Ford F 350 Engine Fire

In our last blog update, January 7, we talked about the recall issued by Hyundai regarding faulty antilock brake and hydraulic electronic control units.  In that blog, we also discussed the recall of thousands of Tucson SUVs that contained a defective ABS/HECU control circuit board.  The circuit board has a tendency to corrode, short circuit and cause an engine fire.  A recent investigation into an engine fire in a 2017 Ford F350 showed that a similar ABS/HECU was installed in that vehicle at the factory.  The vehicle was purchased new by the insured/owner and as a result, the ABS/HECU had never been replaced.  A photograph of the ABS/HECU is shown below.  When compared to the photograph of the ABS/HECU in the previous blog entry, the units are identical.  Although it is unknown if the unit in the Ford truck is the same as the recalled unit in the Hyundai Tucson, corrosion could still be the reason why the engine fire occurred in the Ford vehicle.  Engine fires attributed to the faulty ABS/HECU units can occur without warning.  That is, there are no instrument panel warning lights that illuminate prior to a fire.  In this particular case, the warning that the owner got was that the engine lost power (since it was a diesel engine).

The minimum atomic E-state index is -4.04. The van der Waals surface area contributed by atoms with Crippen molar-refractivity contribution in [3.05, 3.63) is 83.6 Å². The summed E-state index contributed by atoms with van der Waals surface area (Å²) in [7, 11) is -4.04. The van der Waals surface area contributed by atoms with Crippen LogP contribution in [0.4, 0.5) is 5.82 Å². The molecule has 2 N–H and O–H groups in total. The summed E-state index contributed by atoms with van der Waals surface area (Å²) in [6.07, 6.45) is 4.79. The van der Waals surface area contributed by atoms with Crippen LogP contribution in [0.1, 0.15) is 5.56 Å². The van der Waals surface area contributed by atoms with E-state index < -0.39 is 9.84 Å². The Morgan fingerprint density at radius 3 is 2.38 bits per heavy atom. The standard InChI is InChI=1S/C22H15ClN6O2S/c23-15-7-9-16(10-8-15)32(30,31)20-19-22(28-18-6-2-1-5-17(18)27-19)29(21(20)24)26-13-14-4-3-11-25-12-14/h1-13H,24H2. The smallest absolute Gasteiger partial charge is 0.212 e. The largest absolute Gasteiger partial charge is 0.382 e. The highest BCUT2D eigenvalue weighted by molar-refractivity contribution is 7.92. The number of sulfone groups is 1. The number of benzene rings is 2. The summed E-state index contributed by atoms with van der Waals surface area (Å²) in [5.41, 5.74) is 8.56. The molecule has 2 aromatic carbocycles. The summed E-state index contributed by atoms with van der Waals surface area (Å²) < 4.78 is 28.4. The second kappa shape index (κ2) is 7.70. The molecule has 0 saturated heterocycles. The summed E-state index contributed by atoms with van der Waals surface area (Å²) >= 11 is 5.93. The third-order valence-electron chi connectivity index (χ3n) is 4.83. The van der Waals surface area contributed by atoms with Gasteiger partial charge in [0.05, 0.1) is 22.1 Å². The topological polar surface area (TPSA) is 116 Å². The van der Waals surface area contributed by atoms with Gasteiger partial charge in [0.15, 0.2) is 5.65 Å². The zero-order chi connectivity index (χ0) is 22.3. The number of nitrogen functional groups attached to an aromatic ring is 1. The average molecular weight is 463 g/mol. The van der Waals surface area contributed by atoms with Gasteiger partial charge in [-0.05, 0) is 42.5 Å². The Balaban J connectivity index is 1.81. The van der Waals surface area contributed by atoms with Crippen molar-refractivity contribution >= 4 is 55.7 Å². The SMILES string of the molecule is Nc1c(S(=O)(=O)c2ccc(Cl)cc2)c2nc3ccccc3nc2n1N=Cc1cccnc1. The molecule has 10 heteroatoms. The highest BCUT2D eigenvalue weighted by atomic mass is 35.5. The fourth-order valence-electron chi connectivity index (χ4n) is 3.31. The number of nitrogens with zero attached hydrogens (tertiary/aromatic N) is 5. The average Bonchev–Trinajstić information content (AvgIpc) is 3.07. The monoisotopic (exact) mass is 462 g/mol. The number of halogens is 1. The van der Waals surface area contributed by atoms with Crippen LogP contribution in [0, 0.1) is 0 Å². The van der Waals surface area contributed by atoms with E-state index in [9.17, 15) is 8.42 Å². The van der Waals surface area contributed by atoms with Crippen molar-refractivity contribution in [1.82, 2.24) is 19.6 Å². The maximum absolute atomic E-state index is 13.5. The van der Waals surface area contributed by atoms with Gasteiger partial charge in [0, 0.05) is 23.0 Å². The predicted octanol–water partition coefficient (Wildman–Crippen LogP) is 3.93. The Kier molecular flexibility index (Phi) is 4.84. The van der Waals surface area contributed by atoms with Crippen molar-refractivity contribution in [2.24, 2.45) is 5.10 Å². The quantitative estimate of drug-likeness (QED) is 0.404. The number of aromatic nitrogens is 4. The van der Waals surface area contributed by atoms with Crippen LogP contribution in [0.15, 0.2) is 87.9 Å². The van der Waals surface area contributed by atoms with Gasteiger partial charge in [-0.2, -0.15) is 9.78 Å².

ABS/HECU found in Ford F 350

Hyundai Recall Update

Back in September of last year, we reported that Hyundai had issued a recall for various vehicles because of a faulty antilock brake system module.  The problem had to do with brake fluid leaking internally within the module that caused the electronics to short circuit and start an engine fire.  Since that report, we have encountered an actual situation with a Hyundai Santa Fe, one of the vehicles recalled.  According to the vehicle owner, the fire spread very quickly and barely had enough time to get his passengers out of the vehicle before it was fully engulfed.  The defective part and extent of damage are shown in the photos below.  Owner notification of the recall was supposed to have begun in October of 2020.  Owners who have not received their notification letter should contact their Hyundai dealer to arrange for a free inspection and/or repair.  The dealer will most likely ask for the vehicle identification number, which can be found on the lower left hand corner of the windshield or on the sticker inside the driver’s side door or pillar.  The list of vehicles to which this recall applies was given in our September 2020 blog entry.  It should be noted that Hyundai has expanded this recall to include approximately 180,000 2019 through 2021 Tucson SUVs and an additional 471,000 2016 through 2018 Tucson vehicles.  The total number of recalled vehicles is now approximately 652,000. However, the problem with the Tucson vehicles does not have anything to do brake fluid leakage as much as it does corrosion of the electronic circuit board causing engine fires. The circuit board is located behind the ABS assembly and is therefore not visible in the photograph below.       

Extent of Fire Damage to Hyundai Santa Fe
Faulty Antilock Brake Module
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